District 53 Newsletter Jan. 26, 2023, from Rep. Dean Fisher

Dean Fisher (R-Montour)

On Monday of this week, both chambers of the House passed House file 68, the Students First Act. On Tuesday, Governor Reynolds held a formal public signing ceremony for that bill with hundreds of supporters in the Rotunda to witness it. I’ve written about this bill in detail in past newsletters, but in a nutshell, this bill creates Education Savings Accounts for families that want to send their child to a private school, up to $7,598 per child.

Two provisions in the bill that are being glossed over are the added spending flexibility that public schools will have. Several funds have been targeted for specific programs, those funds will now be available for other uses, such as teacher salaries at the school district’s discretion. The other provision extends the Operation Sharing program that provides additional funds to schools that share certain staff positions with other districts through 2034.

I supported The Students First Act for the simple reason that I believe every parent deserves the option to send their child to the school they feel is the best fit for them. For years I’ve heard parents expressing frustration with not having their voices heard by their public school, whether it was frustration with masking their children, inappropriate books in the library or class, “Woke” indoctrination in socio-political agendas, or bullying issues. These parents now have another option if they so choose, and the public school administrations now have another reason to listen and act more carefully toward the parents. Many have claimed that this bill comes at a cost to public education, but after considering the bill carefully, I totally disagree. We must first and foremost support our parents and their duty to see to their child’s education. We can support those choices and support our public schools at the same time.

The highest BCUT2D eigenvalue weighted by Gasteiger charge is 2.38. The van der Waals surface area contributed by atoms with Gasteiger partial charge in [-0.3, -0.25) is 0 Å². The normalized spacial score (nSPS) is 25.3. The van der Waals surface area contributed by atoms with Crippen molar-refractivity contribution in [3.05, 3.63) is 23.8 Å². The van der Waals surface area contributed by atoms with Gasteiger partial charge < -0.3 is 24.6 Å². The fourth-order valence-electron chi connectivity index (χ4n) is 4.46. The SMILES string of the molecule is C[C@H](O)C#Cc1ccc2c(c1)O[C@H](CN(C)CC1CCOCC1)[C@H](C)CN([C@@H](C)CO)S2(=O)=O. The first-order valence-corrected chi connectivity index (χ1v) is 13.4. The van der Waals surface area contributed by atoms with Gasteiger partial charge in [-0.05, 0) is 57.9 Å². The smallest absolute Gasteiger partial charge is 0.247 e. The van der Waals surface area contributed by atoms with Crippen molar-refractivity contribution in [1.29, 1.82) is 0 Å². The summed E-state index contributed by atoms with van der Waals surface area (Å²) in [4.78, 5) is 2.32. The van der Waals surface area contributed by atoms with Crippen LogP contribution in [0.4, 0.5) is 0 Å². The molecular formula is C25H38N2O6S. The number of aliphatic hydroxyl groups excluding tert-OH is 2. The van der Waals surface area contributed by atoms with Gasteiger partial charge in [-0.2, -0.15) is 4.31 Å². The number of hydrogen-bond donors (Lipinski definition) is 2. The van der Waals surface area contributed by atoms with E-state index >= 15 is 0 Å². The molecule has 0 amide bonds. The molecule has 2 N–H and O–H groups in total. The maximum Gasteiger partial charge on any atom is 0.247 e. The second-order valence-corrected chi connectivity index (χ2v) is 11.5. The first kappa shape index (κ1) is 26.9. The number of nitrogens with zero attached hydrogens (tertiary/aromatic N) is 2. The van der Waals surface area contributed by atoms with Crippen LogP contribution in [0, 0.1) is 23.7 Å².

On Thursday, We passed House File 93 unanimously. This bill bars the practice of requiring employees of mental health organizations to sign a “non-compete” contract. The purpose of this bill is to increase the mobility of our mental health care professionals. Expanding access to mental health care is one of the top issues we hear about from our constituents. We have done a lot of great work in past sessions to address this issue, but one of our biggest obstacles remains the need for more mental health care providers. This bill will help ensure that there are no contract restrictions on where a mental health care provider can treat Iowans.

One of the bills I’ve filed this session is House File 118, which seeks to allow for nuisance animals to be destroyed year-round without the onerous need to get permission from the DNR or wait for the animal to be doing damage to crops or property. Raccoons, coyotes, opossums, skunks, and groundhogs are all defined as nuisance animals in this bill. This bill has gotten considerable attention within the state, as well as being written up in the Wall Street Journal.

I love to see constituents down at the capitol, if you plan on visiting during the session, please let me know so that we can meet.